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6 (Non-Political) Lessons for Church Leaders from the Trump Campaign

6 (Non-Political) Lessons for Church Leaders from the Trump Campaign

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Is it safe to talk about this yet?

It’s been 3 weeks since Donald Trump beat Hillary Clinton in one of the most hotly contested elections in modern history.

Political scientists and historians will talk about this election for years to come … but what about church leaders? What difference does this election make to your church? What lessons could we pull from what happened? As we consider how we lead, what can we extract from what happened during the months leading up to the election and the final results?

This is not a political post. unSeminary’s goal is always to find lessons that we can all apply to our churches. In fact, some of our most popular posts include:

We’re asking: What difference does this most recent Presidential campaign make to our churches? What does it tell us about the culture we’re serving? How do we leverage these lessons to help us have more impact? What can you do to reach more people based on what we saw in the U.S. election? Here are a few reflections …

1) Social Change Happens Quickly

Look closely at this chart. For people like you and me in the “community change” business, it should be encouraging.

screenshot-2016-11-14-at-5-18-30-pm

Social change happens quickly. This chart tracks a number of legislative matters that moved through the courts and what you can see is that once adoption of such change starts to happen, it dominoes quickly. [ref] Almost overnight, issues that seemed taboo become norms. It wasn’t that long ago that even the most liberal politicians were against same-sex marriage. Now it has swept across the globe as a social norm. We are on the front end of a similar issue with the legalization of recreational marijuana … it’s just a matter of few years before it’s widespread. Social change happens quickly. Whether these changes are “positive” or “negative” from your perspective they happened undeniably quickly. The path for quick social change is already worn in our broader culture and our prayer is that our culture that is used to fast change will turn back to God quickly.

The Trump victory points to what appears to be a quick social turnaround. All the polls and pundits pointed to a different result but things turned in a short time period. The seeds of change are built into culture. Things can change quickly and this election cycle is proof of that.

When was the last time you prayed about a huge change in your community? What “big dreams” do you have that God could do in our midst? That change is possible. Your church could be at the center of something amazing that transforms your community, county, state, country and world! Change is possible.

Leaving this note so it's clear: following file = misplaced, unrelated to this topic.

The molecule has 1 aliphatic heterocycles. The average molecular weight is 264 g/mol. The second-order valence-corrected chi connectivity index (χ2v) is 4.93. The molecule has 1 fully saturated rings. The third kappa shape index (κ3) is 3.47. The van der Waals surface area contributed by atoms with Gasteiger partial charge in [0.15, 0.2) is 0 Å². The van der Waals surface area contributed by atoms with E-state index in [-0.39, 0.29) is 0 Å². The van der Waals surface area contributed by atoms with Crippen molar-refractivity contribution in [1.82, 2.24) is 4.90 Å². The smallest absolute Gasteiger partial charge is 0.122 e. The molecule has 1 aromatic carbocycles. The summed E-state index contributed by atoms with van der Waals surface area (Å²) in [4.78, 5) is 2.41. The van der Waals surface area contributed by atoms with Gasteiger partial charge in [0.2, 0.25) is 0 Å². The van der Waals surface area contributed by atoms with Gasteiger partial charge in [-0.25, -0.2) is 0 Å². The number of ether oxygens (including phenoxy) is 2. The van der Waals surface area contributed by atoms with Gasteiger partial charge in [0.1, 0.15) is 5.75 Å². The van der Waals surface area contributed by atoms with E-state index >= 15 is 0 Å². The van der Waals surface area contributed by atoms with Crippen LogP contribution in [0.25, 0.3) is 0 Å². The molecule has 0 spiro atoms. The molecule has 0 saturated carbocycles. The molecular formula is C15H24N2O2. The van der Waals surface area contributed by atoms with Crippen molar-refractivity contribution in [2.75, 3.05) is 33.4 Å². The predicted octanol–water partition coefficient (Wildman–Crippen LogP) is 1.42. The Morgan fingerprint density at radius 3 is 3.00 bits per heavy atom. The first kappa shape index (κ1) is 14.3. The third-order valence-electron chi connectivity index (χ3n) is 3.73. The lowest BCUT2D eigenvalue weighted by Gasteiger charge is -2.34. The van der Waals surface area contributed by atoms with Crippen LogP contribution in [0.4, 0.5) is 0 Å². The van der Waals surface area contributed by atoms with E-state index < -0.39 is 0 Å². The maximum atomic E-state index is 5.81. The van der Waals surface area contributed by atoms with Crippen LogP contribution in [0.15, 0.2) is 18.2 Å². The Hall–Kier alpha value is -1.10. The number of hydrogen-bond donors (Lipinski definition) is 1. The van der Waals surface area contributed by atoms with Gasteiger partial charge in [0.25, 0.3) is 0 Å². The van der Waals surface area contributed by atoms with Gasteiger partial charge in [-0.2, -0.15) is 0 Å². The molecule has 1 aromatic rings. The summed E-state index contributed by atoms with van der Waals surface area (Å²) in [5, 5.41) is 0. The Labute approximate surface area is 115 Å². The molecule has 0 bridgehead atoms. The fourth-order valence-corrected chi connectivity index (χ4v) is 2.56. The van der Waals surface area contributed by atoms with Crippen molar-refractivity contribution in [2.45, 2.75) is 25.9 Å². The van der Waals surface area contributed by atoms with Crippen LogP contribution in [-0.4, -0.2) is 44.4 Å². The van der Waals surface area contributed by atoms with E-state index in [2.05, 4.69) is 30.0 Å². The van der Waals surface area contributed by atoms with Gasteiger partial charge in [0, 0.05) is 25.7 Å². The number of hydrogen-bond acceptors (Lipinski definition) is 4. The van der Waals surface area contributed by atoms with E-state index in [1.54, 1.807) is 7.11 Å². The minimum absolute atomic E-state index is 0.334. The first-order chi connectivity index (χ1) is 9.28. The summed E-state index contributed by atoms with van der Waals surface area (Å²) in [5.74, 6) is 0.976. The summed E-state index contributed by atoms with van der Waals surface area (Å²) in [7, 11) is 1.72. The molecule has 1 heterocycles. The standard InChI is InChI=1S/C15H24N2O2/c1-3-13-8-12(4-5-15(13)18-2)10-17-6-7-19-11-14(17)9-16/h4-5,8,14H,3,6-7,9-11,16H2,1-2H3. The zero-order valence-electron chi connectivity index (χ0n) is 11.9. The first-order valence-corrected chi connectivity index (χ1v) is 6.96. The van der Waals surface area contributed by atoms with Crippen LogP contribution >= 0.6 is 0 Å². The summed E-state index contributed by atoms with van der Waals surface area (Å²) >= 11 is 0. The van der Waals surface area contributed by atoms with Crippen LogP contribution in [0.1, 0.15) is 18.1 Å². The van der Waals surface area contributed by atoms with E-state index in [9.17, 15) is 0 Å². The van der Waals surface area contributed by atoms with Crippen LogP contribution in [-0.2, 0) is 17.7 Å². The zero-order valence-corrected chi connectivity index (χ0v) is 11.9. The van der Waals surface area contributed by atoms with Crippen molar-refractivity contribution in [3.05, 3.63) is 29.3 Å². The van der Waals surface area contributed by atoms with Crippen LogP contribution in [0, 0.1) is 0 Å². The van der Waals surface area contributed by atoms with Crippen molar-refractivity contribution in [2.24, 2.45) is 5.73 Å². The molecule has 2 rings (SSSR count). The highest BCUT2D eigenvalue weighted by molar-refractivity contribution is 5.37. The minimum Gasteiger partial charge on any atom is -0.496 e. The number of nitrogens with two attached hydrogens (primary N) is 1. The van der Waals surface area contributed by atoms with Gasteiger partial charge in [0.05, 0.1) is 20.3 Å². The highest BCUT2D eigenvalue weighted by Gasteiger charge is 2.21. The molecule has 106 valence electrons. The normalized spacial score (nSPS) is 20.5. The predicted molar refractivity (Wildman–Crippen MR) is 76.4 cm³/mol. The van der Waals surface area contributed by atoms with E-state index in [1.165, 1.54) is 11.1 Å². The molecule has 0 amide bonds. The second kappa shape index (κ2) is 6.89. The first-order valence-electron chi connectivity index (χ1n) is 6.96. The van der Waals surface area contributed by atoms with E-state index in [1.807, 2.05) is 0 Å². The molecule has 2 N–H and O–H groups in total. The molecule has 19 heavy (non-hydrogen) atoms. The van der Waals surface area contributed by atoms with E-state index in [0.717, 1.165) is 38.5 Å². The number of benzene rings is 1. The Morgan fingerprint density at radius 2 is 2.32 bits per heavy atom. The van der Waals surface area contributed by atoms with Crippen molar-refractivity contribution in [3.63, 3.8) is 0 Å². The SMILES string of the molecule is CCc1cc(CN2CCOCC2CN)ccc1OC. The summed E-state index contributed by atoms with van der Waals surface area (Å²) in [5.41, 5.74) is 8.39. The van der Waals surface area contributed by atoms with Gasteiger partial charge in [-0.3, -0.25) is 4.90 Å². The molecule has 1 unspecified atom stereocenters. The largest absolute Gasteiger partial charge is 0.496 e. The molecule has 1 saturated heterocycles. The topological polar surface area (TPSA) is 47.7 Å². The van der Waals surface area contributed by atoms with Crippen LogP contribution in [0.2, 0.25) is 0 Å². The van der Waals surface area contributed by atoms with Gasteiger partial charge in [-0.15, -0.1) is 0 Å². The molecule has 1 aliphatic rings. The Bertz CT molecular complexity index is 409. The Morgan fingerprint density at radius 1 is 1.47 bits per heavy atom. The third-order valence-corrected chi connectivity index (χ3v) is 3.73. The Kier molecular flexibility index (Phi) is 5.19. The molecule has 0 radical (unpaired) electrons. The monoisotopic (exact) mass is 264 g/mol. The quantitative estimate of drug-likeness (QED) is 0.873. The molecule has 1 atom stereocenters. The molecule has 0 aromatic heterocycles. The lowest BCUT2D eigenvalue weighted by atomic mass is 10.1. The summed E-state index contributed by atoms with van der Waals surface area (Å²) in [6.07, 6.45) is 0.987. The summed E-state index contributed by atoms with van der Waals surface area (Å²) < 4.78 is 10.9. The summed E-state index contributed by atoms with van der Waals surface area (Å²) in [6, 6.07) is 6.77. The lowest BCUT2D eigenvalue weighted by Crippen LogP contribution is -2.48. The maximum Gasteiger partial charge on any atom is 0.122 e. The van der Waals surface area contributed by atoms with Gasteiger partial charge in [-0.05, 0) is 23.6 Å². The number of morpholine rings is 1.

As a culture, we overestimate the pace of technological change but underestimate the pace of social change. Where were the same-sex couples in the Jetsons? Our culture is pliable and we have to believe that change can happen on a profound level. We live in shifting times … the gospel spreads in times like that!

2) Social Networks Beat Broadcast Networks

Clinton spent over twice as much as Trump on television advertising during the campaign. [ref] Trump effectively used Twitter to appeal directly to his constituents. In a very real way, this campaign could be seen as the first one that was won on social networks rather than broadcast networks. Trump’s strategy was based largely around what he said on social media and the attention it generated online and offline.

Social networks are built to spread ideas. Churches are “idea factories” that should take advantage of free distribution networks to spread ideas. Trump’s candidacy was birthed on Twitter and spread to other networks as it gained momentum. Content is the flame and social networks are the gasoline. Sticky and spreadable ideas are shared quickly online. Craft your ideas to spread and then release them regularly.

Here are 3 resources to help your church with its social media strategy:

If you still need convincing, here are 5 social media facts:

3) Sticky Statements and Burning Platforms Work

The Trump campaign was fashioned around a series of statements that spread quickly and gained traction. Clinton spent a lot of time during the campaign trying to find messaging that would connect. In fact, Hillary often took 60-90 seconds to explain her position whereas Donald kept coming back to the incredibly sticky statements that defined his position:

  • We’re going to build a wall and make Mexico pay for it.
  • Make America great again!
  • Drain the swamp!
  • Repeal Obamacare.

These ideas transmit quickly because they are short, to the point and pack emotion. They were crafted to spread from one person to another and the Trump campaign found a way to share these messages constantly. These messages were also teamed with the idea that now was the time to act … there was no opportunity to delay. In fact, much of what Trump talked about referred to the fact that he was going to act within the first 100 days in office. It’s impossible for any President to get the list of items that Donald Trump would like to get done so quickly; however, he leveraged a powerful idea that the time to act was upon us.

Leaders need to answer 2 questions before they attempt to move people toward a desired future:

  • Why this?
  • Why now?

When you articulate the vision for what God is calling your church to do, you need to reduce the message to help spread ideas with time-bound deadlines. People are busy and preoccupied. It’s up to us to raise the level of importance of what we’re calling them to. Just explaining God’s calling to you isn’t enough, though. We need to articulate the tangible urgency behind it.

This is one of the core dynamics behind why capital campaigns and church-wide projects work so well. They are focused messages with a tangible outcome that is typically time-bound. Which outcomes could you package up in the coming months that could have this sort of feel? How can you reduce the “why” of the campaign down to a rallying cry to motivate people? Can you find a sticky statement that is both short and drives to an outcome?

There are examples in the marketplace that show shorter taglines or sticky statements are better. In fact, you can track the influence of a company by the length of the “core statement” that is associated with it. Here are a few examples that illustrate technology companies with larger market capitalization have shorter sticky statements associated with them:

  • Akamai Technologies (11 Billion): In a faster forward world, innovation doesn’t wait for technology
  • Nvidia Corporation (56 Billion): The Way It’s Meant to be Played
  • Cisco Systems (159 Billion): Welcome To The Human Network
  • Microsoft (454 Billion): Your Potential. Our Passion.